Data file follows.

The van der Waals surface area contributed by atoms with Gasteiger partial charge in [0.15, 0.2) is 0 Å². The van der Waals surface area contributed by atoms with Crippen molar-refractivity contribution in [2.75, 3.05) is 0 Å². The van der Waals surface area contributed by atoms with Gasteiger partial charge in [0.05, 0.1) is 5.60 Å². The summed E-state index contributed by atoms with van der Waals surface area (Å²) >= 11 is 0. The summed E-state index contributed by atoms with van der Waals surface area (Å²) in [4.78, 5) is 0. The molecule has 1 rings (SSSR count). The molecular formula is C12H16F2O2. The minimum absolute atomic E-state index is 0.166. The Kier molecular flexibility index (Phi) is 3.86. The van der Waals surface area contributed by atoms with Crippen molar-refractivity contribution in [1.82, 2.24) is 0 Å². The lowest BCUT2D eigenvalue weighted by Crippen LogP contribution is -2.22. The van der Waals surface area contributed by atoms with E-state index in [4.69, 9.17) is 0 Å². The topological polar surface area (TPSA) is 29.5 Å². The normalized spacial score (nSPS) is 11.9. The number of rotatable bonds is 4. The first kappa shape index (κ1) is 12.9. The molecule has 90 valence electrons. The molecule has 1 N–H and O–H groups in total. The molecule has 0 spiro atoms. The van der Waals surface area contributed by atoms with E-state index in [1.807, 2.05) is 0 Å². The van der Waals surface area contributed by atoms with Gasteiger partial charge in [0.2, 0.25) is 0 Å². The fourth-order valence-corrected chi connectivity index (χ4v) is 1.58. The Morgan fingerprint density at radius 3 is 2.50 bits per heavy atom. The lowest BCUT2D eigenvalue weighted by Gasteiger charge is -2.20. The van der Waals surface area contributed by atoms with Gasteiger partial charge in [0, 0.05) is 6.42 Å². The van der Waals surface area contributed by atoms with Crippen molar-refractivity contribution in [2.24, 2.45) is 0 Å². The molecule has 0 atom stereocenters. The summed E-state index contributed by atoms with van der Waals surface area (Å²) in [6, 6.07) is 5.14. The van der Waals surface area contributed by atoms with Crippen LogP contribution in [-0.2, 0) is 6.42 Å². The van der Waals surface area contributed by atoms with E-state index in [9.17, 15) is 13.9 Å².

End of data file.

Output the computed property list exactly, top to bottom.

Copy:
The van der Waals surface area contributed by atoms with Gasteiger partial charge in [0.15, 0.2) is 0 Å². The van der Waals surface area contributed by atoms with Crippen molar-refractivity contribution in [2.75, 3.05) is 0 Å². The van der Waals surface area contributed by atoms with Gasteiger partial charge in [0.05, 0.1) is 5.60 Å². The summed E-state index contributed by atoms with van der Waals surface area (Å²) >= 11 is 0. The summed E-state index contributed by atoms with van der Waals surface area (Å²) in [4.78, 5) is 0. The molecule has 1 rings (SSSR count). The molecular formula is C12H16F2O2. The minimum absolute atomic E-state index is 0.166. The Kier molecular flexibility index (Phi) is 3.86. The van der Waals surface area contributed by atoms with Crippen molar-refractivity contribution in [1.82, 2.24) is 0 Å². The lowest BCUT2D eigenvalue weighted by Crippen LogP contribution is -2.22. The van der Waals surface area contributed by atoms with E-state index in [4.69, 9.17) is 0 Å². The topological polar surface area (TPSA) is 29.5 Å². The normalized spacial score (nSPS) is 11.9. The number of rotatable bonds is 4. The first kappa shape index (κ1) is 12.9. The molecule has 90 valence electrons. The molecule has 1 N–H and O–H groups in total. The molecule has 0 spiro atoms. The van der Waals surface area contributed by atoms with E-state index in [1.807, 2.05) is 0 Å². The van der Waals surface area contributed by atoms with Gasteiger partial charge in [0.2, 0.25) is 0 Å². The fourth-order valence-corrected chi connectivity index (χ4v) is 1.58. The Morgan fingerprint density at radius 3 is 2.50 bits per heavy atom. The lowest BCUT2D eigenvalue weighted by Gasteiger charge is -2.20. The van der Waals surface area contributed by atoms with Gasteiger partial charge in [0, 0.05) is 6.42 Å². The van der Waals surface area contributed by atoms with Crippen molar-refractivity contribution in [2.24, 2.45) is 0 Å². The molecule has 0 atom stereocenters. The summed E-state index contributed by atoms with van der Waals surface area (Å²) in [6, 6.07) is 5.14. The van der Waals surface area contributed by atoms with Crippen LogP contribution in [-0.2, 0) is 6.42 Å². The van der Waals surface area contributed by atoms with E-state index in [9.17, 15) is 13.9 Å².